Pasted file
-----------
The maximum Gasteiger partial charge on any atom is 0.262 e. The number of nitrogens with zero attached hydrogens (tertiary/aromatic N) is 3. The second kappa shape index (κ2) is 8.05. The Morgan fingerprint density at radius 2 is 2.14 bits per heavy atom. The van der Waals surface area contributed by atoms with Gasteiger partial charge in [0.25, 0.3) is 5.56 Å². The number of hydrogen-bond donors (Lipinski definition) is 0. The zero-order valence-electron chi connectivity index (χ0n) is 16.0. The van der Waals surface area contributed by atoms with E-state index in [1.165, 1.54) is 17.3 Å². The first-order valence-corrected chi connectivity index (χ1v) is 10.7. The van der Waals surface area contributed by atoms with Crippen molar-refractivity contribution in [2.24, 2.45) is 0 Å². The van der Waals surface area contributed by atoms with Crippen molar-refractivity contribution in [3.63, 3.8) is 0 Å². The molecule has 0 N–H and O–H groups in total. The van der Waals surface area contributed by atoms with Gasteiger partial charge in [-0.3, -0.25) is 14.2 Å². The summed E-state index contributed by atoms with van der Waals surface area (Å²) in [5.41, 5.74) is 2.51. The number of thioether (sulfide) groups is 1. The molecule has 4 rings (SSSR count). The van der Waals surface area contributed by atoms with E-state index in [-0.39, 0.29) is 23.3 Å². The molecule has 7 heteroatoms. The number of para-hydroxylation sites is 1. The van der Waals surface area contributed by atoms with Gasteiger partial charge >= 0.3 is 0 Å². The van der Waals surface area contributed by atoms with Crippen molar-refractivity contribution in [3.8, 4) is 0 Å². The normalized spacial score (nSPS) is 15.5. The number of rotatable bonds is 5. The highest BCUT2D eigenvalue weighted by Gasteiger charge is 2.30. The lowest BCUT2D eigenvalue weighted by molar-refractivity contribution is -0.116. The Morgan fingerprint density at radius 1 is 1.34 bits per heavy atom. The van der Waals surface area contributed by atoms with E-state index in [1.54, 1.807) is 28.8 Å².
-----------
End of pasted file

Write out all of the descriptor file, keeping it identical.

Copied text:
The maximum Gasteiger partial charge on any atom is 0.262 e. The number of nitrogens with zero attached hydrogens (tertiary/aromatic N) is 3. The second kappa shape index (κ2) is 8.05. The Morgan fingerprint density at radius 2 is 2.14 bits per heavy atom. The van der Waals surface area contributed by atoms with Gasteiger partial charge in [0.25, 0.3) is 5.56 Å². The number of hydrogen-bond donors (Lipinski definition) is 0. The zero-order valence-electron chi connectivity index (χ0n) is 16.0. The van der Waals surface area contributed by atoms with E-state index in [1.165, 1.54) is 17.3 Å². The first-order valence-corrected chi connectivity index (χ1v) is 10.7. The van der Waals surface area contributed by atoms with Crippen molar-refractivity contribution in [2.24, 2.45) is 0 Å². The van der Waals surface area contributed by atoms with Crippen molar-refractivity contribution in [3.63, 3.8) is 0 Å². The molecule has 0 N–H and O–H groups in total. The van der Waals surface area contributed by atoms with Gasteiger partial charge in [-0.3, -0.25) is 14.2 Å². The summed E-state index contributed by atoms with van der Waals surface area (Å²) in [5.41, 5.74) is 2.51. The number of thioether (sulfide) groups is 1. The molecule has 4 rings (SSSR count). The van der Waals surface area contributed by atoms with E-state index in [-0.39, 0.29) is 23.3 Å². The molecule has 7 heteroatoms. The number of para-hydroxylation sites is 1. The van der Waals surface area contributed by atoms with Gasteiger partial charge >= 0.3 is 0 Å². The van der Waals surface area contributed by atoms with Crippen molar-refractivity contribution in [3.8, 4) is 0 Å². The normalized spacial score (nSPS) is 15.5. The number of rotatable bonds is 5. The highest BCUT2D eigenvalue weighted by Gasteiger charge is 2.30. The lowest BCUT2D eigenvalue weighted by molar-refractivity contribution is -0.116. The Morgan fingerprint density at radius 1 is 1.34 bits per heavy atom. The van der Waals surface area contributed by atoms with E-state index in [1.54, 1.807) is 28.8 Å².